The Smallest Common Multiple challenge in the JavaScript Intermediate Algorithm Scripting unit seems a bit much for a mathematically unsophisticated group. I eventually solved it in about 90 minutes as described here but it ends up being 60 lines of qquite tight, mathematically sophisticated code.

Further, students attempting to solve it by valid yet inefficient loops simply struggle with trying to get their browser limits on JavaScript lifted. This seems a waste of learning effort.

I subsequently realized there is an efficient simple algorithm utilizing properties of the Greatest Common Divisor, as I noted here. Reproduced:

- Write a Greatest Common Divisor function
`GCD(a,b)`

.
- Note that the Smallest Common Multiple (SCM) of any two numbers
*a* and *b* is the value: `a * b / GCD(a,b)`

.
- Calculate the SCM for the first two numbers of the range; then successively calculate the SCM for that value plus the next value in the range until you hit the end of the range.

I suggest that the challenge be:

- Immediately preceded by a
*Write a GCD function* challenge;
- Be pre-populated with the GCD function just written by the student; and
- Be supplemented with my algorithm note above (or at least the comment

Note that the Smallest Common Multiple (SCM) of any two numbers *a* and *b* is the value:

`a * b / GCD(a,b)`

I believe this would be far more valuable to students than the existing challenge structure.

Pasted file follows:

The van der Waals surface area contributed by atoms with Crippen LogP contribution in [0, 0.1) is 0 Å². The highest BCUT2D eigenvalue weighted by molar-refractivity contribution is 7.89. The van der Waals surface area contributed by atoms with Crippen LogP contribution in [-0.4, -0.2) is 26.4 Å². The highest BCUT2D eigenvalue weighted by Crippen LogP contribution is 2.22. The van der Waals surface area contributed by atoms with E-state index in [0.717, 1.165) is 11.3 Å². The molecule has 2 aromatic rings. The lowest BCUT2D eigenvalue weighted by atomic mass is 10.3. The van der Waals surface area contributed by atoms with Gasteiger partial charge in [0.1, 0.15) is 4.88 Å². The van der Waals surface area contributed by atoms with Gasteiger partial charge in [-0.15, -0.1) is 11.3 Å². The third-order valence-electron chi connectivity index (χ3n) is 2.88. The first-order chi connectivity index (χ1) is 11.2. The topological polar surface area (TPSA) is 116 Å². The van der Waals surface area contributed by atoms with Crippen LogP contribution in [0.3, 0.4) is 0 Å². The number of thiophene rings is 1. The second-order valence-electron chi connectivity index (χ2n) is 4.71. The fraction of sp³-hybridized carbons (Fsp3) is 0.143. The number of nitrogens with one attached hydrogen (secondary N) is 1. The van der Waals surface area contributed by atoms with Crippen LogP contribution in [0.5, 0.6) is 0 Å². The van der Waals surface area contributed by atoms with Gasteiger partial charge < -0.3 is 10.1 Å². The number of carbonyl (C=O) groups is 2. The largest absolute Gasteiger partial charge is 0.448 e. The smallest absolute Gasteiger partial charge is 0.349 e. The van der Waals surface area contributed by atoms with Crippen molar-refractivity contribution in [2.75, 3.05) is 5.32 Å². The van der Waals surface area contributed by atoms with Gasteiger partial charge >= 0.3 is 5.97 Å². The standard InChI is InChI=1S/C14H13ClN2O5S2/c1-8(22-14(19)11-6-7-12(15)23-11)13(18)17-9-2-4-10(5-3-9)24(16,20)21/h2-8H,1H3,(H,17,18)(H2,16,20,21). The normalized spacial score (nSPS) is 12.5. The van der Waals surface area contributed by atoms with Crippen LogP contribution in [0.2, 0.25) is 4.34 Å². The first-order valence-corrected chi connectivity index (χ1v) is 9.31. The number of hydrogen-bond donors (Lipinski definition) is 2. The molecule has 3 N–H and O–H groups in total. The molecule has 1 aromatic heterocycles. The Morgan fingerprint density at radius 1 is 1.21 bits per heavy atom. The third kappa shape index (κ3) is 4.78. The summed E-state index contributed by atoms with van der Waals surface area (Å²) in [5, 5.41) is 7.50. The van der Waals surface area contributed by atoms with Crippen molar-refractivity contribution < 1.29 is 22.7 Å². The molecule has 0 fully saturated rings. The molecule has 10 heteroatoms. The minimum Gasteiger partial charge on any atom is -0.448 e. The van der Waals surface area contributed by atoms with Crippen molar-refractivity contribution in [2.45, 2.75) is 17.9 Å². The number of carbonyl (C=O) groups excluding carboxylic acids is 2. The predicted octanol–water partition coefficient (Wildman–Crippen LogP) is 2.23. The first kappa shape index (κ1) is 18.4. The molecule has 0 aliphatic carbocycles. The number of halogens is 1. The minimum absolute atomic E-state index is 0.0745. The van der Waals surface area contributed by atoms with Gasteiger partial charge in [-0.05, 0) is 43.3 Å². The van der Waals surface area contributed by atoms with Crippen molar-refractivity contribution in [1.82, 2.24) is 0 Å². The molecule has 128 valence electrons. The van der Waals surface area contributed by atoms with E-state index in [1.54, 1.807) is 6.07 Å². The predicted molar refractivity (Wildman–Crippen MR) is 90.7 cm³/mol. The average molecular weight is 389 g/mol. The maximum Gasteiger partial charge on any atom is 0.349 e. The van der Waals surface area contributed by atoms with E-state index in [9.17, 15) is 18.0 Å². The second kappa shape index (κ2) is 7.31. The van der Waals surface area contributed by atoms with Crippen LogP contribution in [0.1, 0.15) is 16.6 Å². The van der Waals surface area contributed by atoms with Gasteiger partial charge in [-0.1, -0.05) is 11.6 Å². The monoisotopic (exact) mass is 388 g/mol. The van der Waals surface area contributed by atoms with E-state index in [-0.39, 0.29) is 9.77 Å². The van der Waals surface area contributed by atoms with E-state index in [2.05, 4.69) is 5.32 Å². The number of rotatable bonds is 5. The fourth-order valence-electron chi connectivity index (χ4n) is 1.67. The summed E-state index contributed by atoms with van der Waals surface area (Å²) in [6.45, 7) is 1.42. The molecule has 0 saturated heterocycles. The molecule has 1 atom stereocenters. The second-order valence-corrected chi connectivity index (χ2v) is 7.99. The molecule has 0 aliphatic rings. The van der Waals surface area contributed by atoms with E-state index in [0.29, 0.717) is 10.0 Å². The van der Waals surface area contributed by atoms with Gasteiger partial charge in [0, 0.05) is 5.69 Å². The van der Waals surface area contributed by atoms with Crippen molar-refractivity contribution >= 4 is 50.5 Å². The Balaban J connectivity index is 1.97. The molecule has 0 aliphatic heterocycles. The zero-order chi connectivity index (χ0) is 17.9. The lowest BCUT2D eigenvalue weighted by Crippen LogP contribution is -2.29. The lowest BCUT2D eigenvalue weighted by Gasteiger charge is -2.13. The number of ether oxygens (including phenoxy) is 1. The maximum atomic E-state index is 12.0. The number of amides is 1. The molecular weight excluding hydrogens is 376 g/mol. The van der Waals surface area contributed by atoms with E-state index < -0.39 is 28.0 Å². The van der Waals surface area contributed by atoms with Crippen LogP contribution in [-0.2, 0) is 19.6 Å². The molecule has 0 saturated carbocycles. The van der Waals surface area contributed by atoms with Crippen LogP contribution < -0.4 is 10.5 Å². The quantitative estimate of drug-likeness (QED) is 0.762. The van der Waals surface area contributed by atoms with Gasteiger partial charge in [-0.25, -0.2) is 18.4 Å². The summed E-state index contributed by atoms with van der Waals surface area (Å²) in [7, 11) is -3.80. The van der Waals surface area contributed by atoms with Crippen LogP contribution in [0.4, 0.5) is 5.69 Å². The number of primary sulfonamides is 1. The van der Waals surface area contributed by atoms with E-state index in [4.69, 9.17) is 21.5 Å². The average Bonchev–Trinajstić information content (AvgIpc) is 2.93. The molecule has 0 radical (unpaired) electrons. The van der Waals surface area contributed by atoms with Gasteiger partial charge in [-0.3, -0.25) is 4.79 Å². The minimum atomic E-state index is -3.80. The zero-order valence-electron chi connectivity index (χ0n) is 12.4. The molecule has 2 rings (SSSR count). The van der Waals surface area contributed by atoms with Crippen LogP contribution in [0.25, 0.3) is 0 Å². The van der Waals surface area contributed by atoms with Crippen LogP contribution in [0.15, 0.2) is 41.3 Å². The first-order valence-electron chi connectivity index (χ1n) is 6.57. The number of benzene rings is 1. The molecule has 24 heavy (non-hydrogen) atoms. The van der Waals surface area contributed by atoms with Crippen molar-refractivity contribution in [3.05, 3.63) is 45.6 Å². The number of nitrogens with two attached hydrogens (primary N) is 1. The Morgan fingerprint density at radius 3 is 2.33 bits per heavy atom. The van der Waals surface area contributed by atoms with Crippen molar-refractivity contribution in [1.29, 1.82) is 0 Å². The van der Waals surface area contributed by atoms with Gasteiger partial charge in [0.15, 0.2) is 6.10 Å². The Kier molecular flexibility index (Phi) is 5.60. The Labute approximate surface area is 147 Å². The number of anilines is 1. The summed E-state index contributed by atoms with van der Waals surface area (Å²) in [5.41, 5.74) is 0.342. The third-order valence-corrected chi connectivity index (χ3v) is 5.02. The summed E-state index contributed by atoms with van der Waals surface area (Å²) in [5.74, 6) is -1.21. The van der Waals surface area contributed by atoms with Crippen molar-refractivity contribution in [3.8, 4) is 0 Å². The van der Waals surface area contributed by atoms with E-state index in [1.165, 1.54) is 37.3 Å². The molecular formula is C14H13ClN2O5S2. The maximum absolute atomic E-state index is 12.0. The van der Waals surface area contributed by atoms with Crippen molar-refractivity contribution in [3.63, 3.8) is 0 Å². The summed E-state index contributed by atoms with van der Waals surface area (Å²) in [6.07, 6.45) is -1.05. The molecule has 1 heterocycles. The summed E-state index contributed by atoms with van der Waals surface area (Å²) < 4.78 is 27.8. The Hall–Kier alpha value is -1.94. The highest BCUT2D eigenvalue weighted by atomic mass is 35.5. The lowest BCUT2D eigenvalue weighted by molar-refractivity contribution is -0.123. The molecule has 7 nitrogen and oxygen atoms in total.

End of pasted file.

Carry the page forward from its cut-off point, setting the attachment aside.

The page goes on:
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I used the greatest tool of all developers: Google. I typed in â€śleast common multipleâ€ť and skimmed the top result (Wikipedia), which gave me the approach described above, so writing the solution became an exercise in translating an algorithm written in mathematical notation to one written in JavaScript.

This is just one personâ€™s opinion, but I donâ€™t think that this challenge is too demanding. One of the objections I have to most online coding education platforms is that they hold your hand to the point that you donâ€™t actually learn much more than syntax. FCC is ramping students up into pretty difficult projects, and as the challenges progress they require not just more logical problem solving but also practical problem solving in the form of research. It is not uncommon for some of the more advanced challenges to take hours or even for students to find that they need to walk away from it and come back again.

Yes, having to work though a math-based challenge when you do not have a lot of experience or confidence in math is frustrating, but itâ€™s a very realistic frustration that is part of this field and something that we need to know how to work though in order to work independently.

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LOL!

Fair enough.

This would not be the first time I knew *too much math* - and initially used the *wrong math* for a problem.

After first solving this challenge on Friday evening, I was motivated to revisit it by a question on this site by a student who was struggling with time-out crashes in his browser. Since *prime factorization* is (I believe) far better known than the Euclidean algorithm for calculating GCD, that student may not be the only one to fall into the trap.

FWIW: Once I got past my muttering, the challenge of solving this challenge using prime factorization ended up being quite enjoyable - creating a solution that is **almost** as efficient as the GCD method.

I think that this challenge is one of the ones that gives that great â€śI defeated itâ€ť satisfaction.

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